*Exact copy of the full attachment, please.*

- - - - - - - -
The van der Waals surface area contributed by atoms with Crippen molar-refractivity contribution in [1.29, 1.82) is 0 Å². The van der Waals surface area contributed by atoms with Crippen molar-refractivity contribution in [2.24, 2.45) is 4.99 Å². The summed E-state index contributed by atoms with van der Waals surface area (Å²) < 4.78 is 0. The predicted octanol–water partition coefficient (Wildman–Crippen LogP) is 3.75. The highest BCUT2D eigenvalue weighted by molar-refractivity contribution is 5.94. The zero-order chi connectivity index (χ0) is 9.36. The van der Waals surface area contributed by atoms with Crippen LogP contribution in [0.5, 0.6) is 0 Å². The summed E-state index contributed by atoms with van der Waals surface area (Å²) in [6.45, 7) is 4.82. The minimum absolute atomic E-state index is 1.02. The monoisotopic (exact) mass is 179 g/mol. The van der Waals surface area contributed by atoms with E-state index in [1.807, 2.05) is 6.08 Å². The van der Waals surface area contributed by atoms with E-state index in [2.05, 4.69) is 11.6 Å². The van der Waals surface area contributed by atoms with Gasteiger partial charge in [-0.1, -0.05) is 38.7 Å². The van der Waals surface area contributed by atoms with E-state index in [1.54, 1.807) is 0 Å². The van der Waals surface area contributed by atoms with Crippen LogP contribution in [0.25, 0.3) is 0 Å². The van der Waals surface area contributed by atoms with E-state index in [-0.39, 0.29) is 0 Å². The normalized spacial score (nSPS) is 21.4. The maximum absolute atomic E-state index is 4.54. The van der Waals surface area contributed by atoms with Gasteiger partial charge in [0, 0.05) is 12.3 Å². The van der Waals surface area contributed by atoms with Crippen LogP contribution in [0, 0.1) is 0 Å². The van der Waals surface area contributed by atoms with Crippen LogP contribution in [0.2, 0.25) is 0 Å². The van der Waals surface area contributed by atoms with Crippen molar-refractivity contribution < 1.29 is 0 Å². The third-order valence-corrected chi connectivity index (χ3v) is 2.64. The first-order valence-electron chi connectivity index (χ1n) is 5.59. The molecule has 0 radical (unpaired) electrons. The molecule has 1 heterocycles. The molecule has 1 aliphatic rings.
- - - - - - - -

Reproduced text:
The van der Waals surface area contributed by atoms with Crippen molar-refractivity contribution in [1.29, 1.82) is 0 Å². The van der Waals surface area contributed by atoms with Crippen molar-refractivity contribution in [2.24, 2.45) is 4.99 Å². The summed E-state index contributed by atoms with van der Waals surface area (Å²) < 4.78 is 0. The predicted octanol–water partition coefficient (Wildman–Crippen LogP) is 3.75. The highest BCUT2D eigenvalue weighted by molar-refractivity contribution is 5.94. The zero-order chi connectivity index (χ0) is 9.36. The van der Waals surface area contributed by atoms with Crippen LogP contribution in [0.5, 0.6) is 0 Å². The summed E-state index contributed by atoms with van der Waals surface area (Å²) in [6.45, 7) is 4.82. The minimum absolute atomic E-state index is 1.02. The monoisotopic (exact) mass is 179 g/mol. The van der Waals surface area contributed by atoms with E-state index in [1.807, 2.05) is 6.08 Å². The van der Waals surface area contributed by atoms with E-state index in [2.05, 4.69) is 11.6 Å². The van der Waals surface area contributed by atoms with Gasteiger partial charge in [-0.1, -0.05) is 38.7 Å². The van der Waals surface area contributed by atoms with E-state index in [1.54, 1.807) is 0 Å². The van der Waals surface area contributed by atoms with Crippen LogP contribution in [0.25, 0.3) is 0 Å². The van der Waals surface area contributed by atoms with E-state index in [-0.39, 0.29) is 0 Å². The normalized spacial score (nSPS) is 21.4. The maximum absolute atomic E-state index is 4.54. The van der Waals surface area contributed by atoms with Gasteiger partial charge in [0, 0.05) is 12.3 Å². The van der Waals surface area contributed by atoms with Crippen LogP contribution in [0, 0.1) is 0 Å². The van der Waals surface area contributed by atoms with Crippen LogP contribution in [0.2, 0.25) is 0 Å². The van der Waals surface area contributed by atoms with Crippen molar-refractivity contribution < 1.29 is 0 Å². The third-order valence-corrected chi connectivity index (χ3v) is 2.64. The first-order valence-electron chi connectivity index (χ1n) is 5.59. The molecule has 0 radical (unpaired) electrons. The molecule has 1 heterocycles. The molecule has 1 aliphatic rings.